Two convicted in payday loan cases
May 19, 2006 - Bainbridge, Georgia
Two people were convicted in Superior Court this week of making high-interest payday loans in violation of Georgia law, District Attorney Joe Mulholland said.
Mulholland said these are the state's first felon convictions under the state's new payday lending law.
John Dunlap, 63, of Colquitt, Ga., and Nathaniel Glenn, 57, of Brinson, were each convicted of violating Georgia's Racketeer Influenced and Corrupt Organizations Act (RICO) and violating the Georgia Payday Lending Law.
Dunlap was the owner of First Cash Title Pawn, located at 905 E. Shotwell St.; Glenn was the owner of Money Now, located at 1009 Dothan Road.
Both Dunlap and Glenn received 16-year probated sentences from Superior Court Chief Judge Wallace Cato and were each ordered to pay a $10,000 fine.
Two employees of First Cash Title Pawn-Bobbie Smith, 21, of Bainbridge, and Shirley Frazier, 31, of Cairo, Ga.-and Bobbi Jo Glenn, 49, of Brinson, an employee of Money Now, had also been indicted. Their cases were dismissed after they agreed to cooperate with prosecutors, Mulholland said.
The cases went to trial in November 2005 and on Dec. 21, Superior Court Chief Judge Wallace Cato requested briefs from the defendants and prosecutors. After reviewing the briefs, Cato found the two men guilty on May 16, Mulholland said.
Mulholland and local police began investigating the records of five businesses that offered payday loans in September 2004 to see whether they violated a Georgia law that took effect in 2004. The law prohibits businesses from charging interest rates greater than 16 percent per year on loans valued at $3,000 or less, according to Mulholland. He said all five of the businesses' records showed they charged excessively high interest rates, in some cases as much as 300-500 percent. The businesses made hundreds of loans while operating in Decatur County, police investigator James Spooner Jr. said previously.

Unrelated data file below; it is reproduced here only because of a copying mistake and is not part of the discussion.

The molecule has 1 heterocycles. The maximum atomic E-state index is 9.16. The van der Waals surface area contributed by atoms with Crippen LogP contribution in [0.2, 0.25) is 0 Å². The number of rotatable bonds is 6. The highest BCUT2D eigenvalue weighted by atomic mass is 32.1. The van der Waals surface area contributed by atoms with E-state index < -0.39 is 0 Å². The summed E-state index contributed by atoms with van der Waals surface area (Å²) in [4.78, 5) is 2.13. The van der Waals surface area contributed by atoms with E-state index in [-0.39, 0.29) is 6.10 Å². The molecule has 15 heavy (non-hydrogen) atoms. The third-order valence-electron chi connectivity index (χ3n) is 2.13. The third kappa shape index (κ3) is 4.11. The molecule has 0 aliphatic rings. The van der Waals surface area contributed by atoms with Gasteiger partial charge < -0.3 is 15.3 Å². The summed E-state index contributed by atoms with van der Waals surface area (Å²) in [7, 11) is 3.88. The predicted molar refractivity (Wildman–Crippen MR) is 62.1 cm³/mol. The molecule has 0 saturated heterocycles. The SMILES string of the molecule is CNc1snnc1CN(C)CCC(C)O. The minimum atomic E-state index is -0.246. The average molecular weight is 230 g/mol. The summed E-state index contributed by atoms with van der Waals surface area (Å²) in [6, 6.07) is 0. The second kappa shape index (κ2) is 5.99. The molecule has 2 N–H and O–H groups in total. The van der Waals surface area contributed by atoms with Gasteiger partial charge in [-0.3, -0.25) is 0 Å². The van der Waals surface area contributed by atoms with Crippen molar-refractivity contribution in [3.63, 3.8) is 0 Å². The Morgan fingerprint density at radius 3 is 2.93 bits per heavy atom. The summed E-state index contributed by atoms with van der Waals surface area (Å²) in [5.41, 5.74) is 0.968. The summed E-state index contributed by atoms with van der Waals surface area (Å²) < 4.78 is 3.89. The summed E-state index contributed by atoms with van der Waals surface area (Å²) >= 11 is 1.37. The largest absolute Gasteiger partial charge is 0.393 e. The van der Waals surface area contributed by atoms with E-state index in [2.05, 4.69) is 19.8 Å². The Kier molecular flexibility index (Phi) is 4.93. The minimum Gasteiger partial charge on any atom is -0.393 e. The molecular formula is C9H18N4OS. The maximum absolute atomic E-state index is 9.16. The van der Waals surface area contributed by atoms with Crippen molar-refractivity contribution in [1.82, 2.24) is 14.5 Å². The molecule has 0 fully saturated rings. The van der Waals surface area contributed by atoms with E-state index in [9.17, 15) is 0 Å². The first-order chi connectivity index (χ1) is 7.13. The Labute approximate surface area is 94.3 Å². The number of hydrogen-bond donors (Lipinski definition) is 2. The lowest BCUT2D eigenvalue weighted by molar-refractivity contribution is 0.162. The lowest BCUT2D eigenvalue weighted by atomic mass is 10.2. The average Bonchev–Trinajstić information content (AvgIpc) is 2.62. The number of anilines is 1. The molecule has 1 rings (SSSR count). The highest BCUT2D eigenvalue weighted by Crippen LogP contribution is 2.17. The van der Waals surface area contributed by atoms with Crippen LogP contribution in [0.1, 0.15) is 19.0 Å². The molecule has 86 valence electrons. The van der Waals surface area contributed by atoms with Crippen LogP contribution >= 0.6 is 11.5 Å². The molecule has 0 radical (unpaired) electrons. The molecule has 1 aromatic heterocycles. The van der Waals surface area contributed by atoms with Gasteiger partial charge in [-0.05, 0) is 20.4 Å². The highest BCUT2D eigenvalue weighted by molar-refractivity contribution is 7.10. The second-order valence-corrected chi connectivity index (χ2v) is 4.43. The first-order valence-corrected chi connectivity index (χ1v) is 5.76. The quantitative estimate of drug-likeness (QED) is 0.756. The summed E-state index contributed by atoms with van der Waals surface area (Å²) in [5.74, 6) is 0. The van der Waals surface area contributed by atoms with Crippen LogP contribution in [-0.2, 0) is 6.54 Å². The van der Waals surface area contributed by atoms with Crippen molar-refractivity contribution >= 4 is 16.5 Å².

Police arrested employees of four of the five businesses in the fall of 2004. Two businesses, identified as Cash 2 You, of 1041 E. Evans St., and Kool Kash, of 1235 E. Shotwell St., agreed to shut down their operation within the area served by Mulholland in November 2004.
One payday lending business, First American Cash Advance, 1509 E. Shotwell St., was investigated by BPS but was not prosecuted because of a legal loophole, Mulholland said. Mulholland said he understood from Attorney General Thurbert Baker that First American Cash Advance planned to shut down its Georgia operations after being forced to modify its business plan.
All the other businesses had shut down following the arrests in the fall of 2004.
Mulholland said people who obtained payday loans from First Cash Title Pawn and Money Now may be eligible to file civil lawsuits to recover some of the money they paid in interest.
The Post-Searchlight, Brennan Leathers, News Writer
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